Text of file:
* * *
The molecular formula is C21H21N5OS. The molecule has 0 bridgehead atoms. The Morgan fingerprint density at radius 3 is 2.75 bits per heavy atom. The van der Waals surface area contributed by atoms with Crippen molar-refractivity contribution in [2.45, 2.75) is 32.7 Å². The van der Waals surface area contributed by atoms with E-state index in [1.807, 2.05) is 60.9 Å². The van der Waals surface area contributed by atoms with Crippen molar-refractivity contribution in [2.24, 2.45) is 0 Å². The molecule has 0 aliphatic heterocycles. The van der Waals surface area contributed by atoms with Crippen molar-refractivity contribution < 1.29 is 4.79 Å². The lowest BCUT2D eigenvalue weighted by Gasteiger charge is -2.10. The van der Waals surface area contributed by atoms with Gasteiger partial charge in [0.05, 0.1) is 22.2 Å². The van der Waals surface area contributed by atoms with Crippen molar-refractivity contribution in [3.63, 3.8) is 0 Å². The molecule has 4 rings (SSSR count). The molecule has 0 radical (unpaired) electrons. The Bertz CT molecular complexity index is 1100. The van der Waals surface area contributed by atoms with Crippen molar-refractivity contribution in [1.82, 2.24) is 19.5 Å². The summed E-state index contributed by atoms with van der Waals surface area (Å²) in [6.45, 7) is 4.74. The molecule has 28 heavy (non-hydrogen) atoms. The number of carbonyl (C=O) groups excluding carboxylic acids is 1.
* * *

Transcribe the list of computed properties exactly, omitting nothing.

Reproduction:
The molecular formula is C21H21N5OS. The molecule has 0 bridgehead atoms. The Morgan fingerprint density at radius 3 is 2.75 bits per heavy atom. The van der Waals surface area contributed by atoms with Crippen molar-refractivity contribution in [2.45, 2.75) is 32.7 Å². The van der Waals surface area contributed by atoms with E-state index in [1.807, 2.05) is 60.9 Å². The van der Waals surface area contributed by atoms with Crippen molar-refractivity contribution in [2.24, 2.45) is 0 Å². The molecule has 0 aliphatic heterocycles. The van der Waals surface area contributed by atoms with Crippen molar-refractivity contribution < 1.29 is 4.79 Å². The lowest BCUT2D eigenvalue weighted by Gasteiger charge is -2.10. The van der Waals surface area contributed by atoms with Gasteiger partial charge in [0.05, 0.1) is 22.2 Å². The van der Waals surface area contributed by atoms with Crippen molar-refractivity contribution in [3.63, 3.8) is 0 Å². The molecule has 4 rings (SSSR count). The molecule has 0 radical (unpaired) electrons. The Bertz CT molecular complexity index is 1100. The van der Waals surface area contributed by atoms with Crippen molar-refractivity contribution in [1.82, 2.24) is 19.5 Å². The summed E-state index contributed by atoms with van der Waals surface area (Å²) in [6.45, 7) is 4.74. The molecule has 28 heavy (non-hydrogen) atoms. The number of carbonyl (C=O) groups excluding carboxylic acids is 1.